Wednesday:  Free Day
Enjoy a relaxing day exploring Grassington and its surroundings. Suggestions available for short walks from Grassington.

Thursday: Horton in Ribblesdale to Clapham via the summit of Ingleborough
There are three famous peaks in the Yorkshire Dales, Pen-y-Ghent, Whernside and Ingleborough and a walking holiday in the Yorkshire Dales wouldn't be complete without an ascent to the summit of at least one of them. We depart from Horton in Ribblesdale and we're quickly up on to an open limestone plateau with plenty of limestone pavement features and some wonderful views. The ascent to the summit starts at Nick Pot and from then on, it's a steady but gradual uphill walk to the top of the second highest hill in Yorkshire. (Summit is 723 metres/2373 feet above sea level). It really does have some wonderful views and the good news is that after the summit, it's all downhill to Clapham via the famous Gaping Gill. In the village of Clapham, there are plenty of pubs and tea rooms to relax in and share stories of our adventures up on Ingleborough. Picnic lunch today.  (Grade moderate. 9 miles/14.5 kilometres).

Friday: Muker to Reeth in Swaledale along the River Swale
Today we follow the River Swale, west to east through a succession of pretty villages with their Nordic names, Muker, Thwaite and Reeth, reflecting the fact that the Vikings settled and established themselves in this part of Yorkshire in the late 8th and early 9th Centuries. Now a peaceful and beautiful valley, the fields are enclosed by drystone walls and with any number of traditional field barns scattered across the landscape. Every village has a welcoming tearoom and sometimes a pub too, but it's the countryside here that is the main attraction and Swaledale is a fitting conclusion to a wonderful week of walking in the Yorkshire Dales National Park. Picnic lunch optional today, pub lunch a strong possibility.  (Grade easy to moderate. 9.63 miles/15.5 km).

Saturday: Departure

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Grassington House has 9 elegant, individually and luxuriously designed rooms, 5 for double or twin occupancy and 4 for single occupancy. It’s a 3-storey stone Georgian hotel situated in a cobbled square in a quiet corner of the beautiful village of Grassington. It has an enviable reputation for its cuisine. A short 5-minute walk away is award-winning Grassington Lodge, a contemporary guest house, which offers stylish accommodation in a quiet setting. We have reserved more rooms here, either for double or single occupancy.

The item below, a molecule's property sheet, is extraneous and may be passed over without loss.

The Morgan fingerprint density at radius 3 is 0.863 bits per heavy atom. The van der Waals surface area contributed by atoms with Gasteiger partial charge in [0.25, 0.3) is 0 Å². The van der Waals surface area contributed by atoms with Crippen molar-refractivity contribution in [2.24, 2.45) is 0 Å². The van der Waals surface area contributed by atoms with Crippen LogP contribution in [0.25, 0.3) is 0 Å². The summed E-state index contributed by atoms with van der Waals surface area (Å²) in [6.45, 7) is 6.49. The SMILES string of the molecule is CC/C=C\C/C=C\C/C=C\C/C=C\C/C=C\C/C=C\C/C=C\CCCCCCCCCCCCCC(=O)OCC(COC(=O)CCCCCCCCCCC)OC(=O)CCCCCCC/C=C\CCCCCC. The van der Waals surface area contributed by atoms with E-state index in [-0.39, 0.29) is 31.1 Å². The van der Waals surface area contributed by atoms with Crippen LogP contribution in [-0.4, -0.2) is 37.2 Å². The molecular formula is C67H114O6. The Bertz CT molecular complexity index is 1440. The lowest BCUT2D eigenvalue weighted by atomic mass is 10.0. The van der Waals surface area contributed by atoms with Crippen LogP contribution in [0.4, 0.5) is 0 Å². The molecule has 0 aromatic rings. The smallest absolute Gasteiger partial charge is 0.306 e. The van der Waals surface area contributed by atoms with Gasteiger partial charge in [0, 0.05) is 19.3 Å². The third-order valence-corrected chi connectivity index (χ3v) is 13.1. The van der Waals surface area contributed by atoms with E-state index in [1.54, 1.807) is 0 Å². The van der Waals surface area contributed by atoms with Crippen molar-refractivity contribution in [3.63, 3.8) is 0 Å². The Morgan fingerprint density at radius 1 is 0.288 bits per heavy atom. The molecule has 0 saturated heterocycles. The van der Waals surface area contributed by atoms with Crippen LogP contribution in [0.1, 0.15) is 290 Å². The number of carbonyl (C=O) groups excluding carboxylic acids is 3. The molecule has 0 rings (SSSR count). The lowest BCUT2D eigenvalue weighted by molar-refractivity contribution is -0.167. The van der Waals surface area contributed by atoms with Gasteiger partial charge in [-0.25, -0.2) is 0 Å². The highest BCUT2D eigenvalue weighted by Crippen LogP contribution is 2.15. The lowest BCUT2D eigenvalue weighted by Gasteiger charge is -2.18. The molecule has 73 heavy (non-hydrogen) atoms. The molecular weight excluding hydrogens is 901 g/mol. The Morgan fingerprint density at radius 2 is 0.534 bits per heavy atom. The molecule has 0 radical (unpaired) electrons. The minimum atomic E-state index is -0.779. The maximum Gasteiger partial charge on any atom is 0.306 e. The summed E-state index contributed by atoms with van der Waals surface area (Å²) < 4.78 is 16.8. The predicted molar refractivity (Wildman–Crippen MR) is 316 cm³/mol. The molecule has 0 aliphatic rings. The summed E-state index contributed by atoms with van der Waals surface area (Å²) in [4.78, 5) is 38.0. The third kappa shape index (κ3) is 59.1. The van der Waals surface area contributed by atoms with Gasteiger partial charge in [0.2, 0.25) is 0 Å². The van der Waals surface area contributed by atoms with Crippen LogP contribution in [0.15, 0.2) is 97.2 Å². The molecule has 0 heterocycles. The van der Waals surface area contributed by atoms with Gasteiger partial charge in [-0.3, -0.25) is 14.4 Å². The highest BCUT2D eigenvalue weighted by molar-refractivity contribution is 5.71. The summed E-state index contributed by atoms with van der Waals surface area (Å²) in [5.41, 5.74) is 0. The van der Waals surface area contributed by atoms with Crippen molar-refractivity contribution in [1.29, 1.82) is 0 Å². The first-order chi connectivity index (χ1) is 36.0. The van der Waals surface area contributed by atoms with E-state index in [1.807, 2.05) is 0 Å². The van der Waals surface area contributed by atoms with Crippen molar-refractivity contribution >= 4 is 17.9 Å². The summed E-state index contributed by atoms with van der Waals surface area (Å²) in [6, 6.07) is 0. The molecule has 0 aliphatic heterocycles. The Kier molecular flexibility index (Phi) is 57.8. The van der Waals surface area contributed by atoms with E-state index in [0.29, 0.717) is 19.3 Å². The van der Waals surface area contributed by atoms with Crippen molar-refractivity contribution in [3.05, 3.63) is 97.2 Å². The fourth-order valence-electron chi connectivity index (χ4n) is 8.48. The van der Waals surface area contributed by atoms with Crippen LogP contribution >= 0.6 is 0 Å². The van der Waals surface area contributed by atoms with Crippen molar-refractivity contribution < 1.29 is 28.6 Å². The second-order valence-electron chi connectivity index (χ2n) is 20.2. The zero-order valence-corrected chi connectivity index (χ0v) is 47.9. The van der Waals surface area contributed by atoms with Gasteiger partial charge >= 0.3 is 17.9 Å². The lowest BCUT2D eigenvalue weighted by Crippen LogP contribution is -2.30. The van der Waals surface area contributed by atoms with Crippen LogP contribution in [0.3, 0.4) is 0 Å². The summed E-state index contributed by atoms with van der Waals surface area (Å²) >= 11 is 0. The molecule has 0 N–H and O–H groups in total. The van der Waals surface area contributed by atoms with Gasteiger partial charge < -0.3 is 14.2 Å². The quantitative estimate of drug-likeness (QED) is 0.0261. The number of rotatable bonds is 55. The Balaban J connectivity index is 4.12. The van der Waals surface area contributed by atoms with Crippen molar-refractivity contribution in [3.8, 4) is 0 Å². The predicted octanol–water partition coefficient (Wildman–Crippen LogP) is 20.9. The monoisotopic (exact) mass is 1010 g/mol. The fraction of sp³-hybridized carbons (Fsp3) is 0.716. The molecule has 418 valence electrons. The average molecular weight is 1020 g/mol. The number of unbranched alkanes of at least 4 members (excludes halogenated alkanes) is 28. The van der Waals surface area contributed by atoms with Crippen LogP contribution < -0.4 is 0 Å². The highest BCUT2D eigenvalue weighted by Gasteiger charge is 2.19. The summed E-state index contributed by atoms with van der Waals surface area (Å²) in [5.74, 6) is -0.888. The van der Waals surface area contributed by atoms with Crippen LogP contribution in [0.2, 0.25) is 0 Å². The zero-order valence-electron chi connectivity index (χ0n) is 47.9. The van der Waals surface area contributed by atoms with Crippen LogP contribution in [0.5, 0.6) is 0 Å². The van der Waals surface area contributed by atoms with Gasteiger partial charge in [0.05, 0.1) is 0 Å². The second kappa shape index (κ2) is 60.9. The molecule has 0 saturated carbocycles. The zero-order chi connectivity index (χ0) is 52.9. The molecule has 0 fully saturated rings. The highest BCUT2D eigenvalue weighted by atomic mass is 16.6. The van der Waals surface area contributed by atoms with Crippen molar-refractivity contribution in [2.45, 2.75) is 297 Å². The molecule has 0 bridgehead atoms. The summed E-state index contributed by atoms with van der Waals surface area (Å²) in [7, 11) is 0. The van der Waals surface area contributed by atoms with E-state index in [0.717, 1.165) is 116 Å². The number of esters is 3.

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Grade of the walks

The walks are suitable for anyone of average fitness, able to walk up to 5 hours with some ascents and descents on most days. All our walks are led in a relaxed way and include stops to enjoy the scenery, photography and visits to historic sites.

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Tour price and costs

£1237 per person sharing a double or twin room at Grassington House in the square; £41 per night single supplement for single occupancy of a double room. (There are no single rooms). Double rooms are also available for single occupancy at Grassington Lodge at £1051 for double or twin occupancy with a single supplement of £41 per night for single occupancy of a double room. (There are no single rooms). A budget option is possible at a local B&B (please enquire).

Price includes

  • Welcome meeting with complimentary glass of wine
  • En-suite accommodation, half board with 3-course award-winning fine dining (for all guests) at Grassington House
  • Free wifi
  • Five full-day walks
  • Transport to and from walks  (Note: coach journeys on some days will take in the region of one hour each way to provide you with the very best walks in various parts of the National Park)
  • Commentaries on features of interest along the way
  • The leadership of Patrick Norris, your knowledgeable guide
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Train: from London King's Cross: 4 hours 15 minutes to Skipton followed by bus or taxi to Grassington

Car: from central London: 232 miles, approximately 5 hours via M1 and A629

Plane: nearest airport Leeds